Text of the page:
Interest rates and price hikes are expected to have an outsized effect on black consumers, businesses


Black Americans — who already earn less money, find it harder to get loans for their businesses and have less financial security — are likely to be hit harder than other demographic groups in this uncertain economy.

Black Americans “generally experience higher levels of economic insecurity than Americans overall,” according to the Pew Research Center. Higher interest rates, rising food and gas prices and an increase in the cost of rents are likely to make this insecurity even more precarious.

“It’s not good, that’s for sure,” Stephen Washington, director of community engagement, business partnerships and outreach at Central State University, an HBCU, told the Grio. “If you are already experiencing income gap realities, inflation has an outsized effect.”

George Owusu-Antwi teaches finance at Wilberforce and Central State Universities (Photo submitted by Wilberforce University)

Income disparities remain significant. Black households earn about $0.62 for every dollar earned by a white household, according to the Joint Economic Committee report released by House Democrats earlier this year. The disparity in wages follows disparities in net worth, as white households have nearly eight times the average wealth of black households, according to the Brookings Institute.

Washington noted that rising rental costs pose another problem. Real estate site Redfin reported that rent rose 15% year-over-year in May and that, for the first time, the median rent in the United States exceeded $2,000.

“In this particular cycle, rent inflation has been quite brutal,” said Washington, a former assistant professor of finance. “African Americans are overindexed in rent relative to their property, on a relative basis.”

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According to the National Association of Realtors, only 42% of black Americans own their homes, compared to 69.8% of white Americans. There is a direct correlation between owning a home and net worth, noted the Association of Realtors. Housing wealth grew by $2.1 trillion in middle-income housing from 2010 to 2020, but with lower homeownership, black Americans were left out of much of those gains.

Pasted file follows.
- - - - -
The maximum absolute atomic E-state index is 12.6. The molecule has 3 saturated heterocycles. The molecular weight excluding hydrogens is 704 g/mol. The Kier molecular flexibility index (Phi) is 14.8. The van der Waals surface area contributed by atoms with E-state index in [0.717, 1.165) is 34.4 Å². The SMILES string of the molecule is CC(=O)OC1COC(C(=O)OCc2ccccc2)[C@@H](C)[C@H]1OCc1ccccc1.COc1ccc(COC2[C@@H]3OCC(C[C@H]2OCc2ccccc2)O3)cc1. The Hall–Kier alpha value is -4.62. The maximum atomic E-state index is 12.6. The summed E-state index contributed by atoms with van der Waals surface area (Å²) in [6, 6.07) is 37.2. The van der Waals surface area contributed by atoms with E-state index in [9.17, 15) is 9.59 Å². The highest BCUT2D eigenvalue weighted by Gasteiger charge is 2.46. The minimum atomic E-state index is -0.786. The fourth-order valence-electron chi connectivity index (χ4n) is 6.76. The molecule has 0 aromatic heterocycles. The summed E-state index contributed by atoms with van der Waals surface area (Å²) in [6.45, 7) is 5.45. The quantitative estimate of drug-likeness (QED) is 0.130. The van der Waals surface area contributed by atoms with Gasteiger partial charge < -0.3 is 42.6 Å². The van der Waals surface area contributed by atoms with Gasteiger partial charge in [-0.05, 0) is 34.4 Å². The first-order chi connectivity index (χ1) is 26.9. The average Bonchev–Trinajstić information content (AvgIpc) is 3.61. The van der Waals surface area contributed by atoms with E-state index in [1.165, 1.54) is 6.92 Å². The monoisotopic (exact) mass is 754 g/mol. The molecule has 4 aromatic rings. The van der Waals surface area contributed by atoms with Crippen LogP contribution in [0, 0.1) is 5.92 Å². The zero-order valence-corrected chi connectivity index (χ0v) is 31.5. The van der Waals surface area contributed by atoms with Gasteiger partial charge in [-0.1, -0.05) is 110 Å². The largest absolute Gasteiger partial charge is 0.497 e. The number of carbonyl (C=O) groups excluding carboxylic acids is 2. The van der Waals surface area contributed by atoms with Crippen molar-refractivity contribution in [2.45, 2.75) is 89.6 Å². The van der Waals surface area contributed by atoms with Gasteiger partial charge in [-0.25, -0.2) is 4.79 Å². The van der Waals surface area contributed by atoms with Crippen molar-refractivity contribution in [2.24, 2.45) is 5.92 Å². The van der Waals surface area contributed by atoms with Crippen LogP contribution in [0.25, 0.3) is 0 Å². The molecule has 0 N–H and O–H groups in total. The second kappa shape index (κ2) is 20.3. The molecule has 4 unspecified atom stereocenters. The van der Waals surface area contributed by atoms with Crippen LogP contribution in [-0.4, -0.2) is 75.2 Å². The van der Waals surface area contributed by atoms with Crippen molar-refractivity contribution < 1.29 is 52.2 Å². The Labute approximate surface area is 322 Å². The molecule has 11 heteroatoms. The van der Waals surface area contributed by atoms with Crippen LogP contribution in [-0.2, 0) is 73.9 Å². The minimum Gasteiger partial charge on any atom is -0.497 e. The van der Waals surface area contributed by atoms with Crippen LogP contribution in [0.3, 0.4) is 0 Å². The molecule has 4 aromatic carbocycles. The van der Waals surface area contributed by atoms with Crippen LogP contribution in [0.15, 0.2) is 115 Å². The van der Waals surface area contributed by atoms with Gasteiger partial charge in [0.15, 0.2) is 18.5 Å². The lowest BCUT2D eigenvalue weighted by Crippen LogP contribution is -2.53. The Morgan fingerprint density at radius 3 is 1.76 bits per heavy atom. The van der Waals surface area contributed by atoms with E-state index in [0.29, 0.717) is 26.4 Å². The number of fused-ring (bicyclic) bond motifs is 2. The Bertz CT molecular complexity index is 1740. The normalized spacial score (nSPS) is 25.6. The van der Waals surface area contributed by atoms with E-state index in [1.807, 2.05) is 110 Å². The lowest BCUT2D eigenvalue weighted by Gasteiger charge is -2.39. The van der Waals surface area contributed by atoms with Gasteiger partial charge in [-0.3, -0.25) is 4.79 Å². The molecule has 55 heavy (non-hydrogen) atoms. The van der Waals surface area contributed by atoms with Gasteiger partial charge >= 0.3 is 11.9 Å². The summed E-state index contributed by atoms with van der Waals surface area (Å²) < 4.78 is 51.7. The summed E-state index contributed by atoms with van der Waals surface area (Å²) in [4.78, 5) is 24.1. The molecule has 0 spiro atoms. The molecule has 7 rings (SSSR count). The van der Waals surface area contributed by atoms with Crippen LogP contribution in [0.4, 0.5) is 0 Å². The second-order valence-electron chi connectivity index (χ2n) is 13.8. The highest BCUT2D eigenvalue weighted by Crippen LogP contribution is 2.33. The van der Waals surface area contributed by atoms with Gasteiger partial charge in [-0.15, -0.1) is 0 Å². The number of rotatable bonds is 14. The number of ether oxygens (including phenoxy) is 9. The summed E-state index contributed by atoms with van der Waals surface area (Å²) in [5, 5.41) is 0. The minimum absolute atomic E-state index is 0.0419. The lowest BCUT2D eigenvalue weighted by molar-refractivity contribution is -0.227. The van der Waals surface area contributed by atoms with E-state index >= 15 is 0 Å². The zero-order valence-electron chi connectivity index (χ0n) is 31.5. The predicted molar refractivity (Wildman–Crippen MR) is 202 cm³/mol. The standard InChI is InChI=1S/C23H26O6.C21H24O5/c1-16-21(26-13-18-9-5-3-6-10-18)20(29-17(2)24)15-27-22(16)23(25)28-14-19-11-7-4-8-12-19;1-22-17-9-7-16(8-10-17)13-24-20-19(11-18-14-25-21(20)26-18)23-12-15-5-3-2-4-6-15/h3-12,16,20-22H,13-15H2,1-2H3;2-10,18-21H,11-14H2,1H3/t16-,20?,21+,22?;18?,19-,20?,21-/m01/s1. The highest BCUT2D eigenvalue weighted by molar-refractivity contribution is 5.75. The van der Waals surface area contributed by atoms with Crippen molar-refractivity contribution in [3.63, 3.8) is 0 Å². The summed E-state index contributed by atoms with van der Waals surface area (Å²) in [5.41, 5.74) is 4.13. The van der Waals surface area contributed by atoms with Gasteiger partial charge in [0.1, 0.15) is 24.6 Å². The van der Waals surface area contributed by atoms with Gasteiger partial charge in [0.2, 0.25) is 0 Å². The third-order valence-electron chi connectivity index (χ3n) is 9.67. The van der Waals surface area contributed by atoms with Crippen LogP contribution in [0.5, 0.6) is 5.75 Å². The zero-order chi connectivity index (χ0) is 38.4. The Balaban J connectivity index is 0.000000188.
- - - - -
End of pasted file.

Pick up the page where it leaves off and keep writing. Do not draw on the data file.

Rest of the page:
“So there was undersized participation in the housing valuation boom right now, coupled with some sort of near-term historic increase in rental rates,” Washington noted.

The economy is also impacting black businesses, increasing their costs and making it harder for people to buy their products.

Most of the country’s 3.12 million black-owned businesses are sole proprietorships. They pay an average of 1.4% more interest than comparable white-owned businesses. As interest rates rise, their cost of borrowing also rises. This increase is passed on to their customers, who often live in poorer communities and already struggle to afford basic necessities.

This leaves businesses and consumers in a difficult situation. Raise the price of goods and it’s harder for people to buy what they need. Keep the same price and you might not make enough money to stay open.

George Owusu-Antwi has a name for rising interest rates and the fact that black people often pay more than their white counterparts.

“I would consider it a racist interest rate” since black-owned businesses pay more, said Owusu-Antwi, who teaches finance at Wilberforce and Central State Universities, two colleges and universities historically black.

With inflation at its highest level in 40 years, the Federal Reserve gradually began raising interest rates to make borrowing more expensive and calm an overheated economy. Analysts believe the higher rates will reduce spending, but Owusu-Antwi notes that this will come at a cost.

“These higher rates have the effect of impacting cash flow and earnings. If I have to borrow money (lenders), look at what I have in the bank. Most businesses owned by black people are considered a risk factor because their base is too small,” Owusu-Antwi said.

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The Brookings Institute noted that annual revenues of black-owned businesses are about six times lower than those of white-owned businesses. According to statistics compiled by Nerd Wallet, white-owned small businesses get loans that are, on average, $30,000 more than comparable black-owned businesses. The seed capital market tells an even worse story. Black-owned businesses receive about $500 in outside capital, compared to $18,500 for white-owned businesses.

The commercial landscape remains stark and the community is just as bad. Lenders “don’t see an opportunity for growth for your business based on the community you live in,” Owusu-Antwi said. In other words, if you’re a black-owned business in a predominantly black neighborhood, you’re more likely to be denied a loan, not just because of your business, but also your location.

All of these factors – rising interest rates, rising gas costs, record rent increases and pressure on businesses – point to a bumpy economic trajectory for the black community.

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Richard L. Militello